In a major development, Australian scientists are trying to breed a sheep that belches less, as they look for ways to reduce harmful methane emissions from the country's flocks.
According to a report in the Telegraph, John Goop, the study leader, measured the sheep's emissions by herding them into a specially designed booth shortly after they eat and then calculating the amount of gas belched.
His team hopes to find whether there is a genetic link between the sheep that produce the least methane, which could then be exploited to breed low-emissions sheep.
Of the 200 sheep so far tested, about half produced much more than average while the other half belched considerably less methane.
"The biggest single determinant of methane production in cattle and sheep is the amount of feed they eat. But even once that is taken into account, I have found significant differences between individual animals," Goop said.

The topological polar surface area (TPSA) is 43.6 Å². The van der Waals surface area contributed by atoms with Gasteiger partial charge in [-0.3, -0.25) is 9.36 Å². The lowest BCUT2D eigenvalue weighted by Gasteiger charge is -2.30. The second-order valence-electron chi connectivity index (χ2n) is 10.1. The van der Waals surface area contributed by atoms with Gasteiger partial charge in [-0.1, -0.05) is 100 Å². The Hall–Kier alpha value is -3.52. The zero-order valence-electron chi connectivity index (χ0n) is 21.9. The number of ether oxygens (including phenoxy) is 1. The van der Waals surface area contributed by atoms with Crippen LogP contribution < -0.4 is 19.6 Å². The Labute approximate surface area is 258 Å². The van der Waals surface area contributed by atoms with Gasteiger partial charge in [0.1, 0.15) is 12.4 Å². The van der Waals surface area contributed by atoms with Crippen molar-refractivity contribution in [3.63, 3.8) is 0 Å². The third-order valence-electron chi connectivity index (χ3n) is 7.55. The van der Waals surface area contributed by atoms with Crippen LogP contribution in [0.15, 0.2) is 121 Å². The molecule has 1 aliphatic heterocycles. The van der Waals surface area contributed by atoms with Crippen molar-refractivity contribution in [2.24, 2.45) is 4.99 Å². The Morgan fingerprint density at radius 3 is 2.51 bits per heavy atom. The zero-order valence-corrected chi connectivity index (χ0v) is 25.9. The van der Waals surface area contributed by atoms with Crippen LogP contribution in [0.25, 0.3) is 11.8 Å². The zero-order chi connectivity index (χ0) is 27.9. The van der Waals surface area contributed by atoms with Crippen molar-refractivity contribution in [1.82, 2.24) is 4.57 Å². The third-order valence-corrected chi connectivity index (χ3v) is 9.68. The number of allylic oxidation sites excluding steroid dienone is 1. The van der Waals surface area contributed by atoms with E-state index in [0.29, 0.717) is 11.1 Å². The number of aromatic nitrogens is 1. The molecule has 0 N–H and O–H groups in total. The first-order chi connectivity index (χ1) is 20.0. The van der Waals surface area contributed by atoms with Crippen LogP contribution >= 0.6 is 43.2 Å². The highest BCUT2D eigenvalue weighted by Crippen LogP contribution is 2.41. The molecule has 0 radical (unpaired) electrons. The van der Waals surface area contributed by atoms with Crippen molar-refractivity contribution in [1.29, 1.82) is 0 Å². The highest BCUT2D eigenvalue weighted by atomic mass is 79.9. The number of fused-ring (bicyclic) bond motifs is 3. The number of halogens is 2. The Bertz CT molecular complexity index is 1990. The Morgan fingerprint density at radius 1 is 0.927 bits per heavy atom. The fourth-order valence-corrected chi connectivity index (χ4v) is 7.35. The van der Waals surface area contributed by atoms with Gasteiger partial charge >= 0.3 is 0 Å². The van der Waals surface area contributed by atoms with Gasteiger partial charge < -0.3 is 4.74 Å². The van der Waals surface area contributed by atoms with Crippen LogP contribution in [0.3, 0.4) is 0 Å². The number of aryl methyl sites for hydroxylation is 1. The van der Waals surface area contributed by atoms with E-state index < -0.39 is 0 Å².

Around 12 per cent of Australia's greenhouse gases originate with agriculture, and some 70 per cent of that amount is blamed on ruminant livestock, with most of it coming from burps.
Goop said that methane has about 17 times the environmental warming capacity of carbon dioxide (CO2), a greenhouse gas blamed for global warming.
He said if the methane produced by Australia's 80 million or so sheep was reduced by just 10 or 15 per cent in the next decade, it would have "a substantial and also a long-term impact on our greenhouse gas emissions".
"And if we can find a hereditary link and specifically breed for that outcome it will be an ongoing reduction, it won't be a one-off," he added.